Errors in quantum computing have limited the potential of the emerging technology. Now, however, researchers at Australia’s University of Sydney have demonstrated a new code to catch these bugs.
The promised power of quantum computing lies in the fundamental nature of quantum systems that exist as a mix, or superposition, of all possible states.
A traditional computer processes a series of “bits” that can be either 1 or 0 (or, on or off). The quantum equivalent, called a “qubit”, can exist as both 1 and 0 simultaneously, and can be “solved” together.
One outcome of this is an exponential growth in computing power. A traditional computer central processing unit is built on 64-bit architecture. The equivalent-size quantum unit would be capable of representing 18 million trillion states, or calculations, all at the same time.
The challenge with realising the exponential growth in qubit-powered computing is that the quantum states are fragile and prone to collapsing or producing errors when exposed to the electrical ‘noise’ from the world around them. If these bugs could be caught by software it would make the underlying hardware much more useful for calculations.
“This is really the first time that the promised benefit for quantum logic gates from theory has been realised in an actual quantum machine,” says Robin Harper, lead author of a new paper published in the journal, Physical Review Letters.
Harper and his colleague Steven Flammia implemented their code on one of tech giant IBM’s quantum computers, made available through the corporation’s IBM Q initiative. The result was a reduction in the error rate by an order of magnitude.
The test was performed on logic gates, the building blocks of any quantum computer, and the equivalent of classical logic gates.
“Current devices tend to be too small, with limited interconnectivity between qubits and are too ‘noisy’ to allow meaningful computations,” Harper says.
“However, they are sufficient to act as test beds for proof of principle concepts, such as detecting and potentially correcting errors using quantum codes.”
Everyday devices have electronics which can operate for decades without error, but a quantum system can experience an error just fractions of a second after booting up.
Improving that length of time is a critical step in the quest to scale up from simple logic gates to larger computing systems.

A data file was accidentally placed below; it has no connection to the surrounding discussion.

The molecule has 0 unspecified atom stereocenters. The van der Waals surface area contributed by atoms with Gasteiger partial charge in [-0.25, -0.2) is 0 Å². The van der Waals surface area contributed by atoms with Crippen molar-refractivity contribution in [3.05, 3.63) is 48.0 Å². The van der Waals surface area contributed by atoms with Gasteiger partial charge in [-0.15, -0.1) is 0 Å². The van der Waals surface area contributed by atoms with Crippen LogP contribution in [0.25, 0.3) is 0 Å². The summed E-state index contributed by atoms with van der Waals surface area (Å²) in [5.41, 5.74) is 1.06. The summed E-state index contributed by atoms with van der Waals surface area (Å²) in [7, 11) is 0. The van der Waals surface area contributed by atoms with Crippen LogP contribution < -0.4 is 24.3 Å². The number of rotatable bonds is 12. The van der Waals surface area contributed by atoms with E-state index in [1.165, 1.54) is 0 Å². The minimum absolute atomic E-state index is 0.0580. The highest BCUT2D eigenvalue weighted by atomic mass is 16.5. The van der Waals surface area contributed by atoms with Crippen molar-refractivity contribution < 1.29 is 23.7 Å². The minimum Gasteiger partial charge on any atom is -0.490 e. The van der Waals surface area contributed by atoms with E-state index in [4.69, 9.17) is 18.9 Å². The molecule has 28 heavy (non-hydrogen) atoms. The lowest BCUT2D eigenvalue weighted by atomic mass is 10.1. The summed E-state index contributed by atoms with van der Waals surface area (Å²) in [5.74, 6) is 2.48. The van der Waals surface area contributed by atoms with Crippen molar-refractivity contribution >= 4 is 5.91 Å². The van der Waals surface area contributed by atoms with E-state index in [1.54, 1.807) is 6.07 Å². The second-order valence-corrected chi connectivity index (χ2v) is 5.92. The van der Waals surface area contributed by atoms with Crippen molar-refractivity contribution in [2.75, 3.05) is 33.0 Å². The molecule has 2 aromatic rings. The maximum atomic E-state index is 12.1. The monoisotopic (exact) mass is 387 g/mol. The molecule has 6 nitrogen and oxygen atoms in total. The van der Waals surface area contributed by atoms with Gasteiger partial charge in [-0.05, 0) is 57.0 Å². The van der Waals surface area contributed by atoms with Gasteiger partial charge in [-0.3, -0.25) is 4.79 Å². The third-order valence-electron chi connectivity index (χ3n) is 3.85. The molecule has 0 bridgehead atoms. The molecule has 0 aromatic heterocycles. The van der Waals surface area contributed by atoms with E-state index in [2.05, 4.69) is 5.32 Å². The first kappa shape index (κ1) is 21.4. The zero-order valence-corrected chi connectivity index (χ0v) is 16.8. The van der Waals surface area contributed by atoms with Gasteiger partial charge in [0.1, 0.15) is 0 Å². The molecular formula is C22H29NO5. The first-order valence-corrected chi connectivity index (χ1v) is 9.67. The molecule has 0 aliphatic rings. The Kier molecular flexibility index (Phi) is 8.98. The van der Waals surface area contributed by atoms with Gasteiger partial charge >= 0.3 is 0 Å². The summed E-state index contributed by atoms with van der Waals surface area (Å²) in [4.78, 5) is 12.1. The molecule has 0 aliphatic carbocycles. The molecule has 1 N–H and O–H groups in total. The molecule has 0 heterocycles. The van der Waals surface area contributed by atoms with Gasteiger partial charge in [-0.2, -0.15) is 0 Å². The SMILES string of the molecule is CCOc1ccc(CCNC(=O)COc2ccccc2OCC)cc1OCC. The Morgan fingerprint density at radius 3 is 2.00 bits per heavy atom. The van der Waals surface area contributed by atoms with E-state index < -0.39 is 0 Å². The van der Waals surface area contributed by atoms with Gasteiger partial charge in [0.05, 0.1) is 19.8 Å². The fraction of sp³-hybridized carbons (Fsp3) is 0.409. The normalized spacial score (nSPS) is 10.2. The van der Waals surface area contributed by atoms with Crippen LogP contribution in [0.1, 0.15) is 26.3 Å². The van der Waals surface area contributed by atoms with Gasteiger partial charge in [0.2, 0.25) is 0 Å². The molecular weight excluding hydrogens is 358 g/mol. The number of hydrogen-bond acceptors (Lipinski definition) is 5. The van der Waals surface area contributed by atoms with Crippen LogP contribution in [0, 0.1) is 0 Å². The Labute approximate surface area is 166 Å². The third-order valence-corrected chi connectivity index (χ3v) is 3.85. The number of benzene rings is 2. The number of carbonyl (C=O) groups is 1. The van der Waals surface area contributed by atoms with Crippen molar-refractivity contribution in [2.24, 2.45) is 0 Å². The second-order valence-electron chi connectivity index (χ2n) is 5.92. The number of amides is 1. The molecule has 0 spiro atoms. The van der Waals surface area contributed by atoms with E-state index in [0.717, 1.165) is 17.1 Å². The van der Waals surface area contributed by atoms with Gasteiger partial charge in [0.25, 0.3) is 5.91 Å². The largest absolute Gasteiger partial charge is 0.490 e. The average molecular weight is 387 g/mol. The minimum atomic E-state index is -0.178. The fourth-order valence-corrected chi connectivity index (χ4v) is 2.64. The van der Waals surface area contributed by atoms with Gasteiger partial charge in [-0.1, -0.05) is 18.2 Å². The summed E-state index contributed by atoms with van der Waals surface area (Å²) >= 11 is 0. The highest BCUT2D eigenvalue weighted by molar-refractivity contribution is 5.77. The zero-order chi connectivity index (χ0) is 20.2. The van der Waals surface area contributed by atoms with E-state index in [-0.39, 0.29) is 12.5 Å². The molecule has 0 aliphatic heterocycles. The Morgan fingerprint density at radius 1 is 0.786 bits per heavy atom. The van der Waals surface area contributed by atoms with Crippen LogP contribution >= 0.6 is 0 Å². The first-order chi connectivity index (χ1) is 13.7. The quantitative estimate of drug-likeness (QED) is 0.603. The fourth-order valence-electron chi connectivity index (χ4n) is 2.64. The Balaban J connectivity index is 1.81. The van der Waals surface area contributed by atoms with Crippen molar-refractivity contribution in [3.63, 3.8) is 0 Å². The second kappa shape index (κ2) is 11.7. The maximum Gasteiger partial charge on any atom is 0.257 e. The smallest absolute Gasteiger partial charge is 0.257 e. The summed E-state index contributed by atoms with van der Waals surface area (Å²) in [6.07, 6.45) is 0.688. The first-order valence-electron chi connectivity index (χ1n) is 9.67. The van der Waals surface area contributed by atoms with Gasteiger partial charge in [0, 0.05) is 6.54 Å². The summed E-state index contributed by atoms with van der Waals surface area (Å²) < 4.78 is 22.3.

The team’s code was able to drop error rates on IBM’s systems from 5.8% to 0.60%.
“One way to look at this is through the concept of entropy,” explains Flammia.
“All systems tend to disorder. In conventional computers, systems are refreshed easily, effectively dumping the entropy out of the system, allowing ordered computation.
“In quantum systems, effective reset methods to combat entropy are much harder to engineer. The codes we use are one way to dump this entropy from the system.”
Companies such as IBM, Google, Rigetti and IonQ have started or are about to start allowing researchers to test their theoretical approaches on these small, noisy machines.
“These experiments are the first confirmation that the theoretical ability to detect errors in the operation of logical gates using codes is advantageous in present-day devices, a significant step towards the goal of building large-scale quantum computers,” Harper says.
Related reading: Quantum comping for the qubit curious
Alan Duffy is an astrophysicist at Swinburne University of Technology, Melbourne, and Lead Scientist of The Royal Institution of Australia. Twitter | @astroduff
Read science facts, not fiction...
There’s never been a more important time to explain the facts, cherish evidence-based knowledge and to showcase the latest scientific, technological and engineering breakthroughs. Cosmos is published by The Royal Institution of Australia, a charity dedicated to connecting people with the world of science. Financial contributions, however big or small, help us provide access to trusted science information at a time when the world needs it most. Please support us by making a donation or purchasing a subscription today.